Hypnotizing Squash Dip
This one’s from Canadian Living.com. I (Silence) like it because it’s creative and combines all the flavors of the harvest season, but mercy, it’s a lot of work for a dip. See what you think! As they say, “Keep Dracula at bay with this mesmerizing garlic-packed dip. Surround it with crispy ‘bat wings’ (blue corn tortilla chips).” Makes 3 cups.
1 small butternut squash (about 2 pounds)
5 cloves garlic (unpeeled)
1 tablespoon extra-virgin olive oil
1/2 cup grated Parmesan cheese
1/4 cup sour cream
1/2 teaspoon each salt and pepper
Pinch ground nutmeg
1 tablespoon basil pesto
Line rimmed baking sheet with parchment paper or grease; set aside. Cut squash in half lengthwise; scrape out seeds and membranes. Brush cut sides and garlic with olive oil. Arrange squash, cut sides down, and garlic on prepared pan. Bake in 350-degree F. oven until tender, 45-55 minutes. Let cool slightly. Scrape squash pulp into a food processor; squeeze garlic pulp over the top, discarding skins. Add Parmesan cheese, 2 tablespoons of the sour cream, and the salt, pepper, and nutmeg. Puree until smooth. Spoon into a shallow serving bowl, smoothing the top. If making ahead, you can cover and refrigerate this for up to 2 days. When ready to serve: In a small bowl, blend remaining sour cream with pesto. Using a small piping bag fitted with a plain tip and starting at the center, pipe into a spiral on the dip. (You can use a small resealable plastic bag with a corner snipped off if you don’t have a piping bag.)
Well, it’s a shame that the recipes of the official Dracula Dip Contest winner and runners-up weren’t listed. The three dips I’ve listed are all interesting, but the last one’s way too complicated for my taste and I can’t help but think I could improve on the first two. So here’s my attempt at Dracula Dip. You’ll note that mine includes shredded cheese because vampires are inherently cheesy, and hot sauce because, let’s face it, a good vampire is always hot!
Dracula Dip (Silence Movie Version)
2 8-ounce packages cream cheese, softened
1/2-2/3 cup sour cream
4-6 large cloves fresh garlic, minced
1 cup shredded sharp white Cheddar cheese
3 green onions (scallions), chopped
1/2 teaspoon salt or to taste (we like RealSalt, or try Trocamare)
generous splash hot sauce (we like Pickapeppa or Tabasco Chipotle)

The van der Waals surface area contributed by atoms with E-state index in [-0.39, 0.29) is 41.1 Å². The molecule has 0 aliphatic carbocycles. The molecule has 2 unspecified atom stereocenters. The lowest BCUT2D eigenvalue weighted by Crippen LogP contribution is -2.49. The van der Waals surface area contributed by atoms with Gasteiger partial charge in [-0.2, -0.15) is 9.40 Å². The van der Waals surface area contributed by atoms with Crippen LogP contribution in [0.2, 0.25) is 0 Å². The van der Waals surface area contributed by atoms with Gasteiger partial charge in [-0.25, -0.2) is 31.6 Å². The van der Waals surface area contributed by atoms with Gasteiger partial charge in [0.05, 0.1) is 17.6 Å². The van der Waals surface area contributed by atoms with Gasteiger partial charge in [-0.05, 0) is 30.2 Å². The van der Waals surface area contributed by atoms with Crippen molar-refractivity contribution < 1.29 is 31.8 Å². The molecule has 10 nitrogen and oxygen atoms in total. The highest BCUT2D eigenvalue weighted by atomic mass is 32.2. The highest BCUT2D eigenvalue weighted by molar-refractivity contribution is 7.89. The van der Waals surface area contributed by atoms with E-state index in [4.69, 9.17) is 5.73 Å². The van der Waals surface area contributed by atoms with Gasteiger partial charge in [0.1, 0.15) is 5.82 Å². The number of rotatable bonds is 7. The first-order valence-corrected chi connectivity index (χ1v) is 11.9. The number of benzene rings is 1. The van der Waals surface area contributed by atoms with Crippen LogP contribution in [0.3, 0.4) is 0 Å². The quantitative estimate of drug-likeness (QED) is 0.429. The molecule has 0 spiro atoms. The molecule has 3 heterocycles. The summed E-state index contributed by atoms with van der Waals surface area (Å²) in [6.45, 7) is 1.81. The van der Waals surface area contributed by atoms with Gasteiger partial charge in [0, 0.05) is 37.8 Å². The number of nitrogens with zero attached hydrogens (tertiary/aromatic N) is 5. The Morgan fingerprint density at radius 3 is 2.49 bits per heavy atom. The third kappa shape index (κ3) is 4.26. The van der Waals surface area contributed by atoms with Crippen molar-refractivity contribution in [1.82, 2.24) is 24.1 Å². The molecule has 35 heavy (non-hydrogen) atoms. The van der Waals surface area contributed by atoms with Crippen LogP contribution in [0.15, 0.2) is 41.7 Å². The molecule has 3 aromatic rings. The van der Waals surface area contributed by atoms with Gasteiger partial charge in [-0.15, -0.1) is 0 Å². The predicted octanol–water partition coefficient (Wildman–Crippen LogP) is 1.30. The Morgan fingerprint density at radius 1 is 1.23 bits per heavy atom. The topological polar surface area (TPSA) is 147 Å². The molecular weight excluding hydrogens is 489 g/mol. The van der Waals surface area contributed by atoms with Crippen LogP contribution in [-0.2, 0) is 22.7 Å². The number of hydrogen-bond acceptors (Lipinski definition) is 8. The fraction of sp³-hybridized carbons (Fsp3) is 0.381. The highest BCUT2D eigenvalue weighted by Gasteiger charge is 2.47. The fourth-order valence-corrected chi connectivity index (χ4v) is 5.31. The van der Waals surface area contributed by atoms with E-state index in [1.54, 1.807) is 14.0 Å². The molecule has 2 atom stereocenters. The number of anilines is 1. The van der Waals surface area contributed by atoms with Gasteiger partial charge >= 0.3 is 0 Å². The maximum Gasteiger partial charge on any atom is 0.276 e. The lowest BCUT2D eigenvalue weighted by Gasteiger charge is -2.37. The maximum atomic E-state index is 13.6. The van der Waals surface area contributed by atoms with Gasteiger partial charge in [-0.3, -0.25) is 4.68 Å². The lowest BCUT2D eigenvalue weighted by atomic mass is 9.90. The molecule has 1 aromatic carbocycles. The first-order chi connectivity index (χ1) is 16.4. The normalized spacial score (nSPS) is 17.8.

1/4 teaspoon cinnamon (for intrigue)
1/4 cup canned pure pumpkin puree (not pie pumpkin), optional
Stir or beat softened cream cheese until smooth. Add 1/2 cup sour cream, stirring in more if needed to reach your preferred dipping consistency. Stir in remaining ingredients (except pumpkin puree), mixing well to blend. The cheese, garlic, and green onions will give the dip body; it’s not supposed to be smooth (unlike Dracula). But it will definitely have a bite! Using a teaspoon, swirl in the pumpkin puree, if desired. Do not blend, let the orange of the pumpkin contrast with the pale yellow/green of the dip. Allow to rest for an hour before serving to give the flavors time to marry.
Serve with tortilla chips, pepper strips, carrot rounds, endive leaves, celery sticks, soft pretzels, breadsticks, Triscuits, or (especially fitting) the bat-shaped crackers I’ve seen recently in my grocery as a Hallowe’en special. Or make the dip in a mini-Crock Pot, heat it on low, and use it as a fondue-type dip for Pizza Hut-style soft bread sticks. But if you order the bread sticks (and possibly accompanying pizza) delivered, watch your delivery person carefully for any signs of a cape, an unusual pallor, or fangs.
Do you have a favorite “Dracula Dip”? If so, please share!
‘Til next time,
Beating garlic breath. August 27, 2009Posted by ourfriendben in recipes, wit and wisdom.
Tags: garlic, garlic breath, garlic dip, remedy for garlic breath
Silence Dogood here. Ugh, garlic breath, that bane of polite society. If you love hummus, baba ghannouj, aioli, garlic knots, or any other garlic-rich treat, you’ve probably come up against garlic breath many times, not to mention the reaction of your horrified friends, family and colleagues.
I was reminded of this recently when our neighbor Fran, in response to my passing along a container of my Carrot Cabbage Confetti Slaw, reciprocated with a tray of hot-from-the-oven beer bread and garlic dip. The dip was made from half mayo and half sour cream (Fran used low-fat for both) impregnated with about a dozen minced garlic cloves and a good spoonful of garlic salt to boot. Whew! It was super-tasty, but our friend Ben and I were left with terminal garlic breath after we’d enjoyed it.
What to do? I’ve tried eating parsley, chewing mints, brushing my teeth, eating plain yogurt, eating bread, eating rice. No dice. Garlic must be one of the most persistent scents on earth, second only to skunk. It’s enough to make a self-respecting person give up garlic altogether for the greater good of society.
But today I made a discovery. Our dog Shiloh was socializing with Fran and Bill’s dog Ollie when Fran emerged from the house with a carton of the luscious garlic dip. “Here, take this, I’ve made way too much,” she said. Well, yum, was I really going to say no to that? Not to mention that the only thing I’d eaten all day was some virtuous cottage cheese and tomato and, frankly, I was feeling a little hungry. But sadly, I didn’t have any dipping bread in the house. So I grabbed what I did have, plain tortilla chips, and ate a couple with the dipping sauce, then ate a couple more plain to wash them down.
Whoa… wait a minute… there’s no garlic breath! That can’t be, can it? I know there’s no lingering garlic taste, but I still must have killer breath after that teaspoon or two of garlic-saturated dip. So I put my hand in front of my mouth and blow into it to drive the breath up to my nose. Still not a single whiff of garlic. Could tortilla chips really, finally be the answer? The Garlic-Breath Terminator? Try it, and tell me what you (and your family) think.
‘Til next time,
Great bulbs of fire! August 31, 2008Posted by ourfriendben in gardening, wit and wisdom.
Tags: garlic, Pocono Garlic Festival